• How do you see the delivery of healthcare changing in the 21st century?
  • How could medicine better meet the needs of underserved communities?

Problems in the past, institutional actions, iegal infractions

  • Tell me about your grade in X class.
  • Describe the institutional action on your record.

MMI Specific Prep Strategy

  • Know the interview format: Six to ten stations where the applicant has two minutes to read and think about a prompt and 5-8 minutes to discuss with an interviewer
  • Know what is being assessed:
    • Ability to think and speak quickly in organized fashion
    • Critical thinking skills in developing strong arguments
    • Ethical basis for making decisions thus suitability for medicine
    • Ability to work well in a team
    • Ability to know what you don’t know and to rhetorically ask for information you need to respond properly
  • Practice presenting ideas in an organized and timed setting
  • Know types of MMI prompts:
    • Ethical dilemmas
    • Communication/give instructions: re-create an origami piece, instruct someone to tie shoelaces without using your hands
    • Group collaboration: build something with another applicant, plan a blood drive
    • Role play: act out a scenario with the interviewer like resolving a conflict with a roommate, consoling a friend through a difficult time
    • Soliloquy about a topic: example could be the most pressing situation facing the American healthcare system today
    • Write a paragraph about a topic like a physician’s responsibility to contribute to the public health of the community
    • Standard interview question like “Why our med school?”
    • Data interpretation: explain the information presented in a graph or table
    • Random: what kitchen utensil are you most like?

Additional MMI References

MMI Interview

MMI Question Type Prep strategy
Ethical topics Know the Four Pillars of Medical Ethics and how to apply them to ethical scenarios. Be ready to present different viewpoints surrounding the ethical topic. Develop a conclusion.
Communication/give instructions Work together toward a mature resolution of the situation as success of the team/group matters. Be assertive, yet not aggressive. If introverted, choose your moment to speak and contribute in impactful way. Always use professional interactions.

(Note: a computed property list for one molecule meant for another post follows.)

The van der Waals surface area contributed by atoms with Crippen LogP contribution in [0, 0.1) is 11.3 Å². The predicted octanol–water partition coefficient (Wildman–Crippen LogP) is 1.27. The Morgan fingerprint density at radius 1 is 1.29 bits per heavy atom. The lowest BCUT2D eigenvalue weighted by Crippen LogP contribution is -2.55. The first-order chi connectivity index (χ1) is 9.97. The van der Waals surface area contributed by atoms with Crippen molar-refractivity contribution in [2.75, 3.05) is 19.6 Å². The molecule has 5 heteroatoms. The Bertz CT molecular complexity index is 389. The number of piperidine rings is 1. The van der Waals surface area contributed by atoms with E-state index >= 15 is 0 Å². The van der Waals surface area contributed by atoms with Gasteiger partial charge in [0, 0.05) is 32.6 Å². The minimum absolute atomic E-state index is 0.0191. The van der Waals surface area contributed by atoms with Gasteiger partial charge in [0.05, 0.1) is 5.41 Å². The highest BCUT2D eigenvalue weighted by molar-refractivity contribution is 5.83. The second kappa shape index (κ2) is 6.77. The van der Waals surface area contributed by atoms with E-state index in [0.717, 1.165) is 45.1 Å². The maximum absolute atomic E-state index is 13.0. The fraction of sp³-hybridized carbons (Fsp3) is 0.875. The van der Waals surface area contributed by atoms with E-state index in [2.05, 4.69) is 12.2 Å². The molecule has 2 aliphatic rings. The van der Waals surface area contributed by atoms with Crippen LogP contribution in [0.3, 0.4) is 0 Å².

Role play Consider the main issue and choose your best options on how to act. Adjust your tone and vocabulary based on the scenario. Speak slowly and clearly and seek understanding from the actor as needed.
Soliloquy/written prompt Could be traditional question like an opinion on health policy or ethical dilemma.  The goal is to be able to think quickly and speak/write in an organized manner. Give supporting arguments for your opinion.
Data interpretation Describe what the information is being presented in a table or graph. Describe things such as major and minor trends. State the obvious as well as what can be inferred. Be familiar with basic science unit conversions and mental math.

Sample MMI Questions


  • A 14-year-old patient requests birth control pills from you and asks that you not tell her parents. What would you do?
  • A member of your family decides to depend solely on alternative medicine for the treatment of his or her significant illness. What would you do?

Communication/give instruction

  • After being given a piece of paper, you asked to recreate an origami piece.
  • Instruct someone in how to tie shoelaces without using your hands.

Group collaboration

  • Your group has been asked to build something after being given materials.
  • Your group has been asked to plan a blood drive.

Role play

  • You are physician on a university campus. An 18-year-old man is diagnosed to have suspected bacterial meningitis. He refuses therapy and wants to returns to the college dormitory. As his physician, have a conversation with him.
  • Your medical school roommate’s mother was recently diagnosed with breast cancer.  He wants to leave medical school to be with her. Talk to your roommate.

Soliloquy or writing piece

  • This could be any topic or traditional medical school interview question.
  • What is the most pressing situation facing the American healthcare system today?
  • Write a paragraph about a physician’s responsibility to contribute to the public health of the community.

Data interpretation

  • What information can you gather from this graph